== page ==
When Inflation Expectations Become Entrenched
Sometimes it takes the fear of inflation—our collective focus on it—to make the phenomenon a consistent reality.
You see prices go up, again and again, and eventually start to get in front of it. Pick up four cans of soup now, not two. Or you swing by the auto parts store for a bottle of fuel injector cleaner, but you choose the three-pack instead of the single bottle. Your action—giving a jolt to demand over and above your pre-inflation tendencies—sends the price of soup and fuel injector cleaner higher.
Then the day comes when your neighbors, who weren’t previously paying attention, notice too. There is an element of fear to their demand bump, or at least a sense of irked urgency.
Fortunately, outside of Twitter discourse, inflation is not yet in our collective culture—not like it was in the 1970s and early 1980s. Back then, the topic could very well be in the script of your favorite sitcom.
Marvin Gaye, the Motown legend, was already singing about price pressures as early as 1971, two years before the first oil crisis shocked the country. In “Inner City Blues,” which Gaye took to the top of the Billboard R&B chart, inflation gave him “no chance to increase finance.”
In 1975, Harold Melvin & the Blue Notes found a hit with “Bad Luck,” lamenting that “prices have been goin’ up on things” and pointing the finger at President Gerald Ford.
Seven years later, Hank Williams, Jr. might have been checking his portfolio when he took “A Country Boy Can Survive” to number two on the 1982 Billboard Hot Country Singles chart. In that ode to resilience in the face of a cold world, “the interest is up and the stock market’s down and you only get mugged if you go downtown…”
In comedy, Dan Aykroyd found stardom in the late 1970s by impersonating President Jimmy Carter on Saturday Night Live, with his most memorable “speech” imploring the public to embrace inflation, to be happy about it. Movie director John Landis was so enamored with Aykroyd that he cast him alongside another comedic legend, Eddie Murphy, in the 1983 blockbuster comedy Trading Places, which centered on the once-mundane world of commodity trading.
Though my knowledge of 2021’s pop music and movies leaves much to be desired, my inkling is that the current cultural narrative is not yet one of inflationary malaise.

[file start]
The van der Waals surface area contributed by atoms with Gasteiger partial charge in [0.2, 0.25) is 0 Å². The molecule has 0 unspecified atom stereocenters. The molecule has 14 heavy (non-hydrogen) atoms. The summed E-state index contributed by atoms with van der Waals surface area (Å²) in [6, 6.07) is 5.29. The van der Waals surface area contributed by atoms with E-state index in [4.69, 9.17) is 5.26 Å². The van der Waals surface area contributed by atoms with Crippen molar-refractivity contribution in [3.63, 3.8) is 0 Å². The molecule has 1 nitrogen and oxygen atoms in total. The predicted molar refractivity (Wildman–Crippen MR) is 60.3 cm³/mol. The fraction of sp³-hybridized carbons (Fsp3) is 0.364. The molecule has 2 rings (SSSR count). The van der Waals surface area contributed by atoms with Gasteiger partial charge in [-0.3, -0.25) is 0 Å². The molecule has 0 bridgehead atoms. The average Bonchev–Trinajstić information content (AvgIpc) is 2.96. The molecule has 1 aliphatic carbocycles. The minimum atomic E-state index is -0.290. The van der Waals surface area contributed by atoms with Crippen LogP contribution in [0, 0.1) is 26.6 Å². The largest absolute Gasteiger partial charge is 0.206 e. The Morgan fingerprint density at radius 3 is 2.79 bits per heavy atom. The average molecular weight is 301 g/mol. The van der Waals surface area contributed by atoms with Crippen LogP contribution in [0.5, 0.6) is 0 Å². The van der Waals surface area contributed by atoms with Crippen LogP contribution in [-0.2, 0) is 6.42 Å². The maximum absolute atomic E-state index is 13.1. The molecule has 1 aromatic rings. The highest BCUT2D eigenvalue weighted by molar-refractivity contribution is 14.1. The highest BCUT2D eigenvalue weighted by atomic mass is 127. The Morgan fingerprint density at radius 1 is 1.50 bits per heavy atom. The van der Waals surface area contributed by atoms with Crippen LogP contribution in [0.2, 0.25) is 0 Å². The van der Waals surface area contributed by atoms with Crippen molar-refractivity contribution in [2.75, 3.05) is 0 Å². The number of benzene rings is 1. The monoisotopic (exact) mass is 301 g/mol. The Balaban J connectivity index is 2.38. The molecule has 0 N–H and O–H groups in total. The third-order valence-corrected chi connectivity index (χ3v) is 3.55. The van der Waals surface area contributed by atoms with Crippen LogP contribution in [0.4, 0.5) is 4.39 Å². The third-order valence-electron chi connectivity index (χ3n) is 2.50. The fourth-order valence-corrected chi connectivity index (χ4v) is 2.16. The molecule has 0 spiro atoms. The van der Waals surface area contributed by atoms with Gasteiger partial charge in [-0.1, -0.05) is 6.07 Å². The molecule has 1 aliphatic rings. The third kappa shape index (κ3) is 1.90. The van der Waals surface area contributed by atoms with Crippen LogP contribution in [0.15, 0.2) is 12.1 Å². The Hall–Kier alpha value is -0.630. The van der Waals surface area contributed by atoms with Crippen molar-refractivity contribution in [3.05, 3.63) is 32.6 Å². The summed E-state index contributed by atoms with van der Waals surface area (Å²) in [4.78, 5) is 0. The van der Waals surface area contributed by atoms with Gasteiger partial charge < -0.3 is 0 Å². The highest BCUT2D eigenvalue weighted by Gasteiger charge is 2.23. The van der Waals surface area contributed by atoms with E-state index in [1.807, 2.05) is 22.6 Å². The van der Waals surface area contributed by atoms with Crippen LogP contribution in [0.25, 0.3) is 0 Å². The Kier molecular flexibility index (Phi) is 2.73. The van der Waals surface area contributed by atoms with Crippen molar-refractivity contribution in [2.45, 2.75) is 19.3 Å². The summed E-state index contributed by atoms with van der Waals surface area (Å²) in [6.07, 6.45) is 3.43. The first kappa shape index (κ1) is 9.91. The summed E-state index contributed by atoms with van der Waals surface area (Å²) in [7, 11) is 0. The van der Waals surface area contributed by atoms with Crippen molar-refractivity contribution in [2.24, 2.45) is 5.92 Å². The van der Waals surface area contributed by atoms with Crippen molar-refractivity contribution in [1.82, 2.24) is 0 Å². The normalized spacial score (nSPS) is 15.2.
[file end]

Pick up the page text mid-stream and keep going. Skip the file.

But that time may be coming.
A friend from another state stopped by for dinner the other night. At the table, he inquired whether we too were seeing higher meat prices at the supermarket. Why yes, yes we are. That was twice in one week that the Weniger kids had to sit through a lecture on cattle supply dynamics; I was studying the trucker shortage at length a few days prior.
I know that few people outside our business spend their free time studying monetary aggregates. But people get what is going on. They know that 2020 and 2021’s COVID-19 largesse was abnormal. They know that $1,400 stimulus checks, front-loaded child tax credits and unemployment top-ups were something new, maybe something that caused them to spend more than they used to.
No surprise then, figure 1.
Figure 1: U.S. M2 Money Supply (18-Month Change, Annualized Rate)
Consider the public’s inflation forecast for the next 12 months. It has not been this high since the years before the global financial crisis, when oil shot well north of $100 per barrel (figure 2).
Figure 2: Conference Board Consumer Confidence Survey, Inflation Expectation Next 12 Months
Though it is not our base case, stagflation is a prospect making the rounds and should at least be entertained. With the headline Consumer Price Index (CPI) showing annualized growth of more than 5% for several months running, it is unnerving that the Atlanta Fed GDPNow gauge has slipped to +0.5%. That moribund figure is corroborated by the recently released advance estimate of Q3 GDP, which showed the economy growing at an annualized pace of 2.0%.
Here is a non-zero probability for, say, 2022’s first half: perhaps a situation where headline unemployment is working its way down to the mid-4% range and prices of goods and services are still running higher, while economic growth struggles to hold the zero-line.
I think reasonable people can entertain such a scenario.
If this environment is anything like the 1970s, with Marvin Gaye kicking off the commodities cycle in 1971 and Dan Aykroyd and Eddie Murphy ending it in 1983, then the fact that it hasn’t even shown up in music and film may mean that 2021’s bout of inflation could be just the first stage of something that lasts for a long time.
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